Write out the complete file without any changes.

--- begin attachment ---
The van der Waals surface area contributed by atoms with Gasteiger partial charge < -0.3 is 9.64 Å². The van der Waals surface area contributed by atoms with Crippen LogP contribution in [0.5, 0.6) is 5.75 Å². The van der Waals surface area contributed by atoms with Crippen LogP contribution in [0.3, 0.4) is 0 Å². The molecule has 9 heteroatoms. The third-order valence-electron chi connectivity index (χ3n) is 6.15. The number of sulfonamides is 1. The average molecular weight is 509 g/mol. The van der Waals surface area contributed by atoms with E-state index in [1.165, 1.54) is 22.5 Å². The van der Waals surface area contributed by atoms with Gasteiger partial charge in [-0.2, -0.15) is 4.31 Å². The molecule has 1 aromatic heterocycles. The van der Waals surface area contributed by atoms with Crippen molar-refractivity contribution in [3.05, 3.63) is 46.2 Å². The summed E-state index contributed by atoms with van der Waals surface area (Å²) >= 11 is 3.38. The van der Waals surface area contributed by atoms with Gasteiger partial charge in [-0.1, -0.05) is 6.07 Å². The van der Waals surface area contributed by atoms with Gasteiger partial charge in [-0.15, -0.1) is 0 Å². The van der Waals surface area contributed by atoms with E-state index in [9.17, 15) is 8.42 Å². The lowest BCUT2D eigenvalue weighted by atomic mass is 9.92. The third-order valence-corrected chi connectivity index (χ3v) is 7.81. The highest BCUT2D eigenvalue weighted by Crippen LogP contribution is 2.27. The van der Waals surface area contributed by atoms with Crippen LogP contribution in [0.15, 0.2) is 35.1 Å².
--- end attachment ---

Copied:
The van der Waals surface area contributed by atoms with Gasteiger partial charge < -0.3 is 9.64 Å². The van der Waals surface area contributed by atoms with Crippen LogP contribution in [0.5, 0.6) is 5.75 Å². The van der Waals surface area contributed by atoms with Crippen LogP contribution in [0.3, 0.4) is 0 Å². The molecule has 9 heteroatoms. The third-order valence-electron chi connectivity index (χ3n) is 6.15. The number of sulfonamides is 1. The average molecular weight is 509 g/mol. The van der Waals surface area contributed by atoms with E-state index in [1.165, 1.54) is 22.5 Å². The van der Waals surface area contributed by atoms with Gasteiger partial charge in [-0.2, -0.15) is 4.31 Å². The molecule has 1 aromatic heterocycles. The van der Waals surface area contributed by atoms with Crippen molar-refractivity contribution in [3.05, 3.63) is 46.2 Å². The summed E-state index contributed by atoms with van der Waals surface area (Å²) >= 11 is 3.38. The van der Waals surface area contributed by atoms with Gasteiger partial charge in [-0.1, -0.05) is 6.07 Å². The van der Waals surface area contributed by atoms with Gasteiger partial charge in [-0.15, -0.1) is 0 Å². The van der Waals surface area contributed by atoms with E-state index in [9.17, 15) is 8.42 Å². The lowest BCUT2D eigenvalue weighted by atomic mass is 9.92. The third-order valence-corrected chi connectivity index (χ3v) is 7.81. The highest BCUT2D eigenvalue weighted by Crippen LogP contribution is 2.27. The van der Waals surface area contributed by atoms with Crippen LogP contribution in [0.15, 0.2) is 35.1 Å².